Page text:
The second day after returning was the big one for crew members, since that’s when all areas of the interior were to be coated. To do this, they sprayed down all interior areas of the water tank at 7.0-9.0 mils (177.8-228.6 microns) of wet film thickness.
“A Graco King 60:1 pump with a direct feed hopper was used with 100 feet [30.5 m] of half-inch [1.3 cm] hose, necked to 50 feet [15.2 m] of three-eighths-inch [1.0 cm] hose and a quarter-inch [0.64 cm] whip,” Cooper says of the spraying process. The application was completed using a Graco XHP gun with a TrueAirless 519 spray tip.
Finally, after allowing the intermediate coat to cure for approximately 48 hours, crew members returned and sprayed on a light-blue finish coat at the same thickness. They used the same equipment set-up and application process as the intermediate coat.
That total system thickness was enough for the applicator to achieve the desired ICS-5 guideline of the American Water Works Association under its “AWWA D102-21 Coating Steel Water-Storage Tanks” standard, which calls for at least 10.5 mils (266.7 microns) DFT. That was easy to achieve with the Sherplate 600, which can be applied at up to 16 mils DFT per coat and up to a total system thickness of 24 mils DFT.
In under two weeks, and even while navigating some time off for the crew to enjoy its Thanksgiving holiday, Maguire finished its job on time and on budget. The client was pleased by their work, and they quickly found evidence of that in the form of an expanded partnership.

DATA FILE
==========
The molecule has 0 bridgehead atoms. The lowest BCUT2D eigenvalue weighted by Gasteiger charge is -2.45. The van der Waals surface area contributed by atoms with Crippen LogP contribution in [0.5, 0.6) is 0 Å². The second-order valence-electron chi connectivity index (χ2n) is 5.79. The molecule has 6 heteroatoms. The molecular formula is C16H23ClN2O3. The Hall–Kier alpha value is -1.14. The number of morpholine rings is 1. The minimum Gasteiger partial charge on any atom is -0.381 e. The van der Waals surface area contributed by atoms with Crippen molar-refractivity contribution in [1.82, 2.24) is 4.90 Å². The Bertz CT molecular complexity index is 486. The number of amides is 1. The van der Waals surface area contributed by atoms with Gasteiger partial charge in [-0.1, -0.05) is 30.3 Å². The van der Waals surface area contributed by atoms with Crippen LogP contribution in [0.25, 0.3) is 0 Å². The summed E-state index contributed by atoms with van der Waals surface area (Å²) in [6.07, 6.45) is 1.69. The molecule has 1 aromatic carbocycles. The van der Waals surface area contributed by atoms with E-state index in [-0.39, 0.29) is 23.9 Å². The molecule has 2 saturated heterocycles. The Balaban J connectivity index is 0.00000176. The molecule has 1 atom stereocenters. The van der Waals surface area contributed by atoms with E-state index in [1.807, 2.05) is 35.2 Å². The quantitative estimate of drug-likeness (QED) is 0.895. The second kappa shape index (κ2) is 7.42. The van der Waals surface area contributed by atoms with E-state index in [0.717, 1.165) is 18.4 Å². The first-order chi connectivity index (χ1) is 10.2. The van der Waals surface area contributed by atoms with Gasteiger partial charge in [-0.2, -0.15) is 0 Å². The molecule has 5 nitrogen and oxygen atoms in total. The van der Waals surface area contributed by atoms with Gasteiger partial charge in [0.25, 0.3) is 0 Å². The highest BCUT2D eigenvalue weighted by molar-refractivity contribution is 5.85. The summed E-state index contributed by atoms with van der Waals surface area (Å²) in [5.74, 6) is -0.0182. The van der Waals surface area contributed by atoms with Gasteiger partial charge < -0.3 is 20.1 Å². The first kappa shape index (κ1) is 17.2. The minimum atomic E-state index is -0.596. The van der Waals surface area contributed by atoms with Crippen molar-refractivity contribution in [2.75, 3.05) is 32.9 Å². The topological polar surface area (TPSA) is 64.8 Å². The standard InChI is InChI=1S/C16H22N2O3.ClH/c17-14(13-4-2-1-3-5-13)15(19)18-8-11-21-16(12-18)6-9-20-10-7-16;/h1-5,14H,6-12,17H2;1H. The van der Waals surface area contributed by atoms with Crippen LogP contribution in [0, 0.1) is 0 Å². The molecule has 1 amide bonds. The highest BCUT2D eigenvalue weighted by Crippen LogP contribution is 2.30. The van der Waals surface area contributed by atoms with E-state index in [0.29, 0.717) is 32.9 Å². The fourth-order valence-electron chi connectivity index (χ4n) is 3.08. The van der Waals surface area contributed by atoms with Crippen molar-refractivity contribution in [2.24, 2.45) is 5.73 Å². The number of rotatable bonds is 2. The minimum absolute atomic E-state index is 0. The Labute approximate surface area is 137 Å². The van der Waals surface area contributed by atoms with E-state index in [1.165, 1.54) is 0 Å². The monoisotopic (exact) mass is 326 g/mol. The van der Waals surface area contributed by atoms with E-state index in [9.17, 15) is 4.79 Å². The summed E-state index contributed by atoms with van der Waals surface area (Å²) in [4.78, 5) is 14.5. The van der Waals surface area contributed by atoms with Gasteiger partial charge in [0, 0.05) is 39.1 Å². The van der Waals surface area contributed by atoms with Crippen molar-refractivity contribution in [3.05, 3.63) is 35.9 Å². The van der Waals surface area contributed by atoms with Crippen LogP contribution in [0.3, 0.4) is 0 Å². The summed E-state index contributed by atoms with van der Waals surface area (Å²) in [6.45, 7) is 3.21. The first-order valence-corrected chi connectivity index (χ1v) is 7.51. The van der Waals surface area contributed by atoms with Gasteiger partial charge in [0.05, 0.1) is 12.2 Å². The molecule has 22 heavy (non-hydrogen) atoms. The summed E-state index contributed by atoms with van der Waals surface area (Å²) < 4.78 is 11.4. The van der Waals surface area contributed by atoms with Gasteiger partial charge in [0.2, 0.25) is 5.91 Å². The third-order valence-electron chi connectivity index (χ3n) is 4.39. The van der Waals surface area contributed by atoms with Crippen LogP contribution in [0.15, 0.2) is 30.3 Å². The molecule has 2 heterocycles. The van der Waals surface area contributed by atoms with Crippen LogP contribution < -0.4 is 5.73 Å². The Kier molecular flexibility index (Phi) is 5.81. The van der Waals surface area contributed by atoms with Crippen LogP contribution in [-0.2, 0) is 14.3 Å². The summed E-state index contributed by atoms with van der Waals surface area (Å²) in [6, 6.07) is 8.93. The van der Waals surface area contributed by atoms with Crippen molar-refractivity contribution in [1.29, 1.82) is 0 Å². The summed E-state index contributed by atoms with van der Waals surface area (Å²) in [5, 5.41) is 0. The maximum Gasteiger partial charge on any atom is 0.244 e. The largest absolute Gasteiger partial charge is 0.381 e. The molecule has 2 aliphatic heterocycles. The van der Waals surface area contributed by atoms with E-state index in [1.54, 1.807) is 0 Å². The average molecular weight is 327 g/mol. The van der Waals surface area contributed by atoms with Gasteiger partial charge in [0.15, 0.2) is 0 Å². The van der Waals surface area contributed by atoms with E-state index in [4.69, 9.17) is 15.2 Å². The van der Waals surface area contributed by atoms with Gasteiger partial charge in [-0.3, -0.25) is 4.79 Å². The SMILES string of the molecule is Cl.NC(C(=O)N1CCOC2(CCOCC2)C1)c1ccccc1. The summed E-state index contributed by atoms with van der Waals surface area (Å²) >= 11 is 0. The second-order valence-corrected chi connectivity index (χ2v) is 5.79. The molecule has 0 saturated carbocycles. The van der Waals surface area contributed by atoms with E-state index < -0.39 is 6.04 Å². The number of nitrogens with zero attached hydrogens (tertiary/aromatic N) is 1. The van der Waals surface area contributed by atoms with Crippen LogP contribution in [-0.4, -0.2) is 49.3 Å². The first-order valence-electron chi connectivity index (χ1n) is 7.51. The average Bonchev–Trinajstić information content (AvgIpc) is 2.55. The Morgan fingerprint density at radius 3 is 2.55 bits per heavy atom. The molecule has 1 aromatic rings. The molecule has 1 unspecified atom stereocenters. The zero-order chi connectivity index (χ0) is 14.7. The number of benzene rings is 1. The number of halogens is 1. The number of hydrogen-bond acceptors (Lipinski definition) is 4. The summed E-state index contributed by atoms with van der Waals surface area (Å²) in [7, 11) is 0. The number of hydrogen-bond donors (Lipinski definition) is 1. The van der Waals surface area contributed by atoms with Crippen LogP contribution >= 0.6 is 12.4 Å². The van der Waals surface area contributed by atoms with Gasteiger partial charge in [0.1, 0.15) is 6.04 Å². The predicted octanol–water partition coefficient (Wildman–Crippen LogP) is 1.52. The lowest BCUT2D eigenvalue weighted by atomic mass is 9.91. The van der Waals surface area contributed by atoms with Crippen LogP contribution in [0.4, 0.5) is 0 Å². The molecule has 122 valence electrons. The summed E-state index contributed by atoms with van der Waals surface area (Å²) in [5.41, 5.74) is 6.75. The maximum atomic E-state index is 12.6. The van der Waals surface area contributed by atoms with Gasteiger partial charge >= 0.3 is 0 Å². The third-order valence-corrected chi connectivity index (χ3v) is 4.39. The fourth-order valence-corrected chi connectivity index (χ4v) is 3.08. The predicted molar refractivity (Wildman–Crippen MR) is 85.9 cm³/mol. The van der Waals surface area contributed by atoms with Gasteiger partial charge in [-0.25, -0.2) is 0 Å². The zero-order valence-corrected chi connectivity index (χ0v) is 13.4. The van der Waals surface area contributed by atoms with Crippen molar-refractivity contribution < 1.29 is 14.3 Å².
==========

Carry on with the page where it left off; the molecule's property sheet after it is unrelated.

“The City of Hitchcock was very excited about our work, and we’re working on a video testimonial with them because they were so happy with the results,” Cooper says. “We love partnering with communities like Hitchcock who believe in long-term, sustainable maintenance for their elevated water storage tanks.”
Indeed, Hitchcock proved how impressed it was by awarding contracts for three other tanks in the city, with all work wrapping up by early 2023. It’s all part of a very busy decade for Sioux Falls, South Dakota-based Maguire Iron, which recently rebranded as Maguire while announcing plans to open a state-of-the-art campus and fabrication facility in 2024 at its headquarters.
“Because of the opportunities, we felt there was no better time to look at a rebrand than the timeline we are in right now,” CEO Gene Jones Jr. says. It all starts with hard-working crew members, and their work on jobs like Hitchcock is being rewarded in more ways than one.
This article was repurposed from CoatingsPro Magazine at www.coatingspromag.com.